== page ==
Karela Fry

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Political eyewash: bills which mean nothing

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When it comes to ensuring the rule of law, there is no difference between the UPA governments and the NDA government preceding it. Both fail to govern, and then try to fool the electorate by bringing flawed bills to the parliament in order to cover up their failure. The NDA could not prevent an attack on the Indian parliament, but wants an anti-terrorism bill; the UPA has so little control over the health business that it cannot prevent abortion of female fetuses, but wants to bring a bill to end discrimination against HIV affected. When the bills are not passed then there is even more of drama to distract from the complete lack of will to govern.

An article in DNA is very clear eyed about the at least one of the bills to be introduced in the doomed monsoon session of the parliament:

The Prevention of Communal and Targeted violence (Access to Justice and Reparations) Bill-2011, proposed by the NAC, is a much more refined, comprehensive and sharply targeted draft than earlier bills to check communal violence.

The objective is clear and laudable, namely, protection of all minorities in a pluralist society. The necessity of such protection is beyond any doubt but the question is: Will the law work?

Let us examine it. If such a law were in force in Gujarat during the communal riots in 2002, would it have prevented or controlled the violence and brought to justice the real perpetrators of the massacres? Who would invoke such a law? Certainly neither the state government nor the then NDA government at the centre would have invoked it.

About the Food Security Bill, Tehelka quoted Jean Dreze, a member of the National Advisory Council:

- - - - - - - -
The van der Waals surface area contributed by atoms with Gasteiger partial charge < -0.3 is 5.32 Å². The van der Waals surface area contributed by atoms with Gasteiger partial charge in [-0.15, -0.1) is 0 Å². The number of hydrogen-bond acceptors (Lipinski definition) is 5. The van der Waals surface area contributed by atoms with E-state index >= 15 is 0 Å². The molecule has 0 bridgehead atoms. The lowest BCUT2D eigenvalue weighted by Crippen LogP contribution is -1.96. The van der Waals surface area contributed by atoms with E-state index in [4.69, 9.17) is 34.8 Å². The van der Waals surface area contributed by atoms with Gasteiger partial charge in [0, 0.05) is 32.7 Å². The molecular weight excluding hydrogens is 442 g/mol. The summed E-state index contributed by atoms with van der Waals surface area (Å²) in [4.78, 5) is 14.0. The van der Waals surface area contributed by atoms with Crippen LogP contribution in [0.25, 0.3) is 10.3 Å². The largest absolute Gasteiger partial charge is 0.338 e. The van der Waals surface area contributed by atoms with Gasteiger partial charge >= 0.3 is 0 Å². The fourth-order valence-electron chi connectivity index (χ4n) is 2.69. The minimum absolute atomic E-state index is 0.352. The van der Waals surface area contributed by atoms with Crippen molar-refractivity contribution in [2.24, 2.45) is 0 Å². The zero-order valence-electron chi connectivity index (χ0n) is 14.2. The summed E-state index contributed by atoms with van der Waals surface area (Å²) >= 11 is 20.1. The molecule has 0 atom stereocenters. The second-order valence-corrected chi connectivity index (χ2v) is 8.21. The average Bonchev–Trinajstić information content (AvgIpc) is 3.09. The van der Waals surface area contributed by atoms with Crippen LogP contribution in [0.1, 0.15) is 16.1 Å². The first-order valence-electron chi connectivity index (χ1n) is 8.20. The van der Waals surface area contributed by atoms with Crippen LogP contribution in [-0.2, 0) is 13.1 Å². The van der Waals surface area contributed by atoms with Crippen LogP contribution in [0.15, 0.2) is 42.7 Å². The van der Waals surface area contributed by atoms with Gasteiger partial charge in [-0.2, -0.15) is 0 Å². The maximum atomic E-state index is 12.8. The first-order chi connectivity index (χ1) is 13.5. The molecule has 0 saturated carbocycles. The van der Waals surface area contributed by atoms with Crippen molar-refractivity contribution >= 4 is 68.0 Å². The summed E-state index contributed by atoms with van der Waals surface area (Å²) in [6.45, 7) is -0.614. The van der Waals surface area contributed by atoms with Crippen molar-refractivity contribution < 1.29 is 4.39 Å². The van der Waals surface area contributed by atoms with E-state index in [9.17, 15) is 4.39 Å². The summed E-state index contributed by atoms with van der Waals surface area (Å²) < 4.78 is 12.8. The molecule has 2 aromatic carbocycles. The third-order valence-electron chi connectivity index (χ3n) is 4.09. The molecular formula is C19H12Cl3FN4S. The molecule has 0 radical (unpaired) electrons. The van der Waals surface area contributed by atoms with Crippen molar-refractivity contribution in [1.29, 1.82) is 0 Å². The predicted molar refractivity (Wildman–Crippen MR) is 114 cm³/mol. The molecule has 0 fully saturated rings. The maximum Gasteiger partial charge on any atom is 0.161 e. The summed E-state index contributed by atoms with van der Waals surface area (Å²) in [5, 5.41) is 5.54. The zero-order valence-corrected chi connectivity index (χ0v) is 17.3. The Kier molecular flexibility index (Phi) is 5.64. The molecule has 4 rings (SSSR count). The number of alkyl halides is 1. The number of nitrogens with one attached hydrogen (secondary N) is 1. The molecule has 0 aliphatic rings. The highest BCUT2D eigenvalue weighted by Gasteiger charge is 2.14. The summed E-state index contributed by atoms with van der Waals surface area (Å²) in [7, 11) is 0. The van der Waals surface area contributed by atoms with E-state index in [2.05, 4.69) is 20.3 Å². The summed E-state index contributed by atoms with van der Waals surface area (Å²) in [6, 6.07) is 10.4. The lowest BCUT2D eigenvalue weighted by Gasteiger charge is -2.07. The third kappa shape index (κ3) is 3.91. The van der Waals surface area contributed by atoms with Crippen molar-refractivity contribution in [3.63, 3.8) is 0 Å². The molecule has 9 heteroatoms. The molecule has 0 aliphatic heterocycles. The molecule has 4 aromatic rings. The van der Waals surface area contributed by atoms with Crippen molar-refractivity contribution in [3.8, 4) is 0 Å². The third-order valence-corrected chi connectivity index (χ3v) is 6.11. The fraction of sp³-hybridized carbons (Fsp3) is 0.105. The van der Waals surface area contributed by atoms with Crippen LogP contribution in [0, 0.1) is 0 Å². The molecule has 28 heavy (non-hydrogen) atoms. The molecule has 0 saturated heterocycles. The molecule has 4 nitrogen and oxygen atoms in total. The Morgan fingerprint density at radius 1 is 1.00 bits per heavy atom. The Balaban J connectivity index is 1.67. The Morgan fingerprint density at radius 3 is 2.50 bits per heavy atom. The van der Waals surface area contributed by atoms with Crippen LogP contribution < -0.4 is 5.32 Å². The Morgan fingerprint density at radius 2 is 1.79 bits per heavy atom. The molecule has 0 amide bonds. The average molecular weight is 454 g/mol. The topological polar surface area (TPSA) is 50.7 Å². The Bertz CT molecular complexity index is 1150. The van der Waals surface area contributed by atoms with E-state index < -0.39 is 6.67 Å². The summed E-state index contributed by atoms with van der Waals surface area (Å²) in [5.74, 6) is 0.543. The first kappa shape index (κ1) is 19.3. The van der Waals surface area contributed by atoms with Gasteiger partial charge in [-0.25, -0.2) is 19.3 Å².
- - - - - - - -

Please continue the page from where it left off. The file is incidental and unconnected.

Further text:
This proposal is very patchy and limited. As far as the PDS (public distribution system) is concerned, it does not go much beyond what is already there. This year, the government is releasing nearly 50 million tonnes of food under the PDS. The NAC proposal implies that this would rise to 60 million tonnes or so as the Act is gradually extended to the whole country.

The basic framework would remain much the same. Is that a radical departure in food policy? “More of the same” is also the gist of the non-PDS proposals. Remember, this is supposed to be a ‘National Food Security Act’, not a PDS Act. The initial idea was a comprehensive Act that also covers child nutrition programmes, maternity benefits, social security pensions and other entitlements that have an important bearing on food security.

The government asked the NAC to prepare a Food Security Bill, but initially wanted it to be “fiscally neutral”. This makes no sense. Four months down the line, there has been some give and take on both sides, but the government had the upper hand.

Targeting [of the poorest families] is unreliable and divisive. This is well established. At least three independent surveys (the National Sample Survey, the National Family Health Survey and the India Human Development Survey) show that about half of all poor households in rural India did not have a BPL (Below Poverty Line) card in 2005.

Arjun Sengupta’s striking figure, that 77 percent of Indians live on less than Rs. 20 a day … was not exactly right, but even if it was, say, 5 percent off the mark, the basic message remains. Are we saying that anyone who has more than Rs. 20 a day should be excluded from the PDS?

Livemint strikes a note of false cheer in a discussion of the Lokpal bill:

The anti-graft Lokpal Bill will lead a series of legislations that the Congress-led United Progressive Alliance (UPA) government plans to introduce in the monsoon session of Parliament that starts Monday and runs for about a month.

This is despite the likelihood that the main opposition Bharatiya Janata Party (BJP) and its allies in National Democratic Alliance (NDA) will attack the UPA government aggressively over corruption, high inflation and policy paralysis.

The BJP has been emboldened by having gained the moral upper hand with Karnataka chief minister B.S. Yeddyurappa having agreed to quit following his indictment by the Lokayukta, the anti-corruption watchdog, in illegal mining.

Not only is the draft diluted down to almost nothing, the events in Karnataka revealed that the state’s Lokayukta was eventually powerless: while Yeddyurappa was made to quit, he still controls a large part of the party. The party has not repudiated graft, nor is it likely that the embezzled amount of Rs. 16,000 crores will be recovered.


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  1. […] government’s ambitious programme and Congress president Sonia Gandhi’s pet project, the Food Security Bill was passed in the Lok Sabha on Monday. It seeks to provide cheap food grains to approximately 82 […]

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